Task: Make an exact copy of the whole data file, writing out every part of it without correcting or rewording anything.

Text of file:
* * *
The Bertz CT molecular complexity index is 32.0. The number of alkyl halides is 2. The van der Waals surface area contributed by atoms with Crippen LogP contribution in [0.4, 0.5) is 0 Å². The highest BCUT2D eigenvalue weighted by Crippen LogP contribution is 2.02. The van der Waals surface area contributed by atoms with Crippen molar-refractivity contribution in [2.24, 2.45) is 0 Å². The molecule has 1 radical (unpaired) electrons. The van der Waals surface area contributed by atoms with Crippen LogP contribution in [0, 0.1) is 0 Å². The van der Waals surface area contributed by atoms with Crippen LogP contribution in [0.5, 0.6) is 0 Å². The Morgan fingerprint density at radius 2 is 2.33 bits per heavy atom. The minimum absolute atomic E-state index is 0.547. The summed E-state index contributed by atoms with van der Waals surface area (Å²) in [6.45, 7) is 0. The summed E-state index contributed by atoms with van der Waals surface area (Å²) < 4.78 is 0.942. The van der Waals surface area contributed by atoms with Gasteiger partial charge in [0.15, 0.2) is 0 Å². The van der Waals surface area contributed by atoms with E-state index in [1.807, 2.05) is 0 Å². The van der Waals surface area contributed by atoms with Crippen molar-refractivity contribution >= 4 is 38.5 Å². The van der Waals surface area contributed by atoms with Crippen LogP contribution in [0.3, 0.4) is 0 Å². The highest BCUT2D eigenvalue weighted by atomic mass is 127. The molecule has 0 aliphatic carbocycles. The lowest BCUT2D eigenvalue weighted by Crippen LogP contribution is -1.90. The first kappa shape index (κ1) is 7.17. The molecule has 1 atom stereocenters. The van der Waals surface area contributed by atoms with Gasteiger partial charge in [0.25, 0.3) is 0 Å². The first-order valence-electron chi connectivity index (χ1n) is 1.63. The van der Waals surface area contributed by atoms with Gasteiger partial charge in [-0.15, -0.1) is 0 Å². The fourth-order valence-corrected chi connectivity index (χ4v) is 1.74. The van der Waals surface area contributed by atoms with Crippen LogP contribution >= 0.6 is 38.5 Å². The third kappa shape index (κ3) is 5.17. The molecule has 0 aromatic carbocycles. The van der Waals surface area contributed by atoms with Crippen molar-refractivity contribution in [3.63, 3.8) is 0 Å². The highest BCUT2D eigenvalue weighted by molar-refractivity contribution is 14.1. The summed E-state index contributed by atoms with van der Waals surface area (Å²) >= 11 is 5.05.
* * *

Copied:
The Bertz CT molecular complexity index is 32.0. The number of alkyl halides is 2. The van der Waals surface area contributed by atoms with Crippen LogP contribution in [0.4, 0.5) is 0 Å². The highest BCUT2D eigenvalue weighted by Crippen LogP contribution is 2.02. The van der Waals surface area contributed by atoms with Crippen molar-refractivity contribution in [2.24, 2.45) is 0 Å². The molecule has 1 radical (unpaired) electrons. The van der Waals surface area contributed by atoms with Crippen LogP contribution in [0, 0.1) is 0 Å². The van der Waals surface area contributed by atoms with Crippen LogP contribution in [0.5, 0.6) is 0 Å². The Morgan fingerprint density at radius 2 is 2.33 bits per heavy atom. The minimum absolute atomic E-state index is 0.547. The summed E-state index contributed by atoms with van der Waals surface area (Å²) in [6.45, 7) is 0. The summed E-state index contributed by atoms with van der Waals surface area (Å²) < 4.78 is 0.942. The van der Waals surface area contributed by atoms with Gasteiger partial charge in [0.15, 0.2) is 0 Å². The van der Waals surface area contributed by atoms with E-state index in [1.807, 2.05) is 0 Å². The van der Waals surface area contributed by atoms with Crippen molar-refractivity contribution >= 4 is 38.5 Å². The van der Waals surface area contributed by atoms with Crippen LogP contribution in [0.3, 0.4) is 0 Å². The highest BCUT2D eigenvalue weighted by atomic mass is 127. The molecule has 0 aliphatic carbocycles. The lowest BCUT2D eigenvalue weighted by Crippen LogP contribution is -1.90. The first kappa shape index (κ1) is 7.17. The molecule has 1 atom stereocenters. The van der Waals surface area contributed by atoms with Gasteiger partial charge in [0.25, 0.3) is 0 Å². The first-order valence-electron chi connectivity index (χ1n) is 1.63. The van der Waals surface area contributed by atoms with Gasteiger partial charge in [-0.15, -0.1) is 0 Å². The fourth-order valence-corrected chi connectivity index (χ4v) is 1.74. The van der Waals surface area contributed by atoms with Crippen LogP contribution >= 0.6 is 38.5 Å². The third kappa shape index (κ3) is 5.17. The molecule has 0 aromatic carbocycles. The van der Waals surface area contributed by atoms with Crippen molar-refractivity contribution in [3.63, 3.8) is 0 Å². The highest BCUT2D eigenvalue weighted by molar-refractivity contribution is 14.1. The summed E-state index contributed by atoms with van der Waals surface area (Å²) >= 11 is 5.05.